The Blue-Gray Gnatcatcher

Blue-Gray Gnatcatcher
Blue-Gray Gnatcatcher

In summer walk a short distance south along Swallow Hollow Trail and listen for a thin buzzy series of high-pitched notes coming from the trees over the boardwalk. If you can hear this song, you are listening to a blue-gray gnatcatcher, one of my favorite birds. In my case I can only recall it as I have long lost the ability to hear high pitch. I have to rely on companions to pick it out.

Blue-gray gnatcatcher is a big name for a tiny bird. These birds weigh only a fifth of an ounce, half as much as a chickadee. It is no wonder their song is so indistinct.

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These are not only tiny birds but they are cute as well. To me they have the appearance of a miniature mockingbird. They have long, thin gray bodies that flash some white in the tail when they dash about; however, they lack the mockingbird’s white in the wings.

Unfortunately, unlike chickadees these birds are not attracted to proffers of seeds. Their diet, as their name indicates, is small insects. But there is a way to bring them down from their usual canopy patrol: imitate a screech owl whinny. They often join other small birds to “mob” the owl, so defenseless in daytime.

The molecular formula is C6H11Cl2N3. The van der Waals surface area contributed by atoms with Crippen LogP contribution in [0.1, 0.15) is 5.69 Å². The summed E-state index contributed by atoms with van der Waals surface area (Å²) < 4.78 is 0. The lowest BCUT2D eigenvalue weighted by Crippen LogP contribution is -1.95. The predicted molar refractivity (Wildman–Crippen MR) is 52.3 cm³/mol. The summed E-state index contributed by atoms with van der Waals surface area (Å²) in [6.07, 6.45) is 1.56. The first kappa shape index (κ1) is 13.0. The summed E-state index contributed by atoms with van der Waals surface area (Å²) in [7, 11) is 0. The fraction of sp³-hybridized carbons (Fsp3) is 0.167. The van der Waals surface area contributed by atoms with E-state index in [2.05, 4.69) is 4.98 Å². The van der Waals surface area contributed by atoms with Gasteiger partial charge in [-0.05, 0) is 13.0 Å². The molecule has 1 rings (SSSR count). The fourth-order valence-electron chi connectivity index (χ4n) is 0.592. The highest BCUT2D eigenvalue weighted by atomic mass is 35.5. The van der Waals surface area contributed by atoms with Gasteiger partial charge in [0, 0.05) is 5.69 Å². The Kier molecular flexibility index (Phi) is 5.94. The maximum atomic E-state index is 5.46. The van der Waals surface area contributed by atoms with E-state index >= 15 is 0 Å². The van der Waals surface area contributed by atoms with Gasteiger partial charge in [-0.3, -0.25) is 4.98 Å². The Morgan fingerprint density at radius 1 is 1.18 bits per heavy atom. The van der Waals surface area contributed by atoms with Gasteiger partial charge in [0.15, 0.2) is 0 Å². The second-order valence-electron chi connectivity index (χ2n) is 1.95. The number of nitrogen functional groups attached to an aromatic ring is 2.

I have only once seen a gnatcatcher nest. It is a beautifully woven little cup of plant fibers that is much like that of the hummingbird. It is placed on a horizontal limb where it is perfectly camouflaged.

From mid-April to mid-September gnatcatchers are rather common birds here but they are rarely seen. Like tanagers, another common local species, they are birds that remain high overhead and are missed. If you know – and can hear – their songs, you can often find them in woodlots, especially those that include water.

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